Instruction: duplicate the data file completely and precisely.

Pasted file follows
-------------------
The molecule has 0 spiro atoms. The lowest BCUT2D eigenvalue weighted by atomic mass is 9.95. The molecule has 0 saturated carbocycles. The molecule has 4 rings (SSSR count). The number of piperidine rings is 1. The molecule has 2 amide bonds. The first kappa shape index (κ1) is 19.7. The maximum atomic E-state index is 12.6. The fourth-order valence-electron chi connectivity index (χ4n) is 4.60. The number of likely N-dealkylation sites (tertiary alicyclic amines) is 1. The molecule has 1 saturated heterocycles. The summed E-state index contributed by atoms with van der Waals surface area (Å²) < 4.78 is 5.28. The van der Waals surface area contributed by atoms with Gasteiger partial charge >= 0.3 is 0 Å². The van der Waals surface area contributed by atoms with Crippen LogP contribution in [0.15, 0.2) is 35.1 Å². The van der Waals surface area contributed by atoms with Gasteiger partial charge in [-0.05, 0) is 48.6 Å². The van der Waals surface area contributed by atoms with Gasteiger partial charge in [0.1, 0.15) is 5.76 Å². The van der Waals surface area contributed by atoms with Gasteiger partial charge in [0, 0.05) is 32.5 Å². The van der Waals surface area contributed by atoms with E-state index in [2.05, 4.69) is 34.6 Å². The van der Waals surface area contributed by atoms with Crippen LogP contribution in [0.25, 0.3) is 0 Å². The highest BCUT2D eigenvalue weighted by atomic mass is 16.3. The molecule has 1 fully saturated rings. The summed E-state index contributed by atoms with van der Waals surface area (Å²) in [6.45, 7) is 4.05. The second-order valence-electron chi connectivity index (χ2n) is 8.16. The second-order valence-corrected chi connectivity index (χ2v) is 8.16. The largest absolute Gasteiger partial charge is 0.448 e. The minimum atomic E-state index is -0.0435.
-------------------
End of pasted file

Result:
The molecule has 0 spiro atoms. The lowest BCUT2D eigenvalue weighted by atomic mass is 9.95. The molecule has 0 saturated carbocycles. The molecule has 4 rings (SSSR count). The number of piperidine rings is 1. The molecule has 2 amide bonds. The first kappa shape index (κ1) is 19.7. The maximum atomic E-state index is 12.6. The fourth-order valence-electron chi connectivity index (χ4n) is 4.60. The number of likely N-dealkylation sites (tertiary alicyclic amines) is 1. The molecule has 1 saturated heterocycles. The summed E-state index contributed by atoms with van der Waals surface area (Å²) < 4.78 is 5.28. The van der Waals surface area contributed by atoms with Gasteiger partial charge >= 0.3 is 0 Å². The van der Waals surface area contributed by atoms with Crippen LogP contribution in [0.15, 0.2) is 35.1 Å². The van der Waals surface area contributed by atoms with Gasteiger partial charge in [-0.05, 0) is 48.6 Å². The van der Waals surface area contributed by atoms with Gasteiger partial charge in [0.1, 0.15) is 5.76 Å². The van der Waals surface area contributed by atoms with Gasteiger partial charge in [0, 0.05) is 32.5 Å². The van der Waals surface area contributed by atoms with E-state index in [2.05, 4.69) is 34.6 Å². The van der Waals surface area contributed by atoms with Crippen LogP contribution in [0.25, 0.3) is 0 Å². The highest BCUT2D eigenvalue weighted by atomic mass is 16.3. The molecule has 1 fully saturated rings. The summed E-state index contributed by atoms with van der Waals surface area (Å²) in [6.45, 7) is 4.05. The second-order valence-electron chi connectivity index (χ2n) is 8.16. The second-order valence-corrected chi connectivity index (χ2v) is 8.16. The largest absolute Gasteiger partial charge is 0.448 e. The minimum atomic E-state index is -0.0435.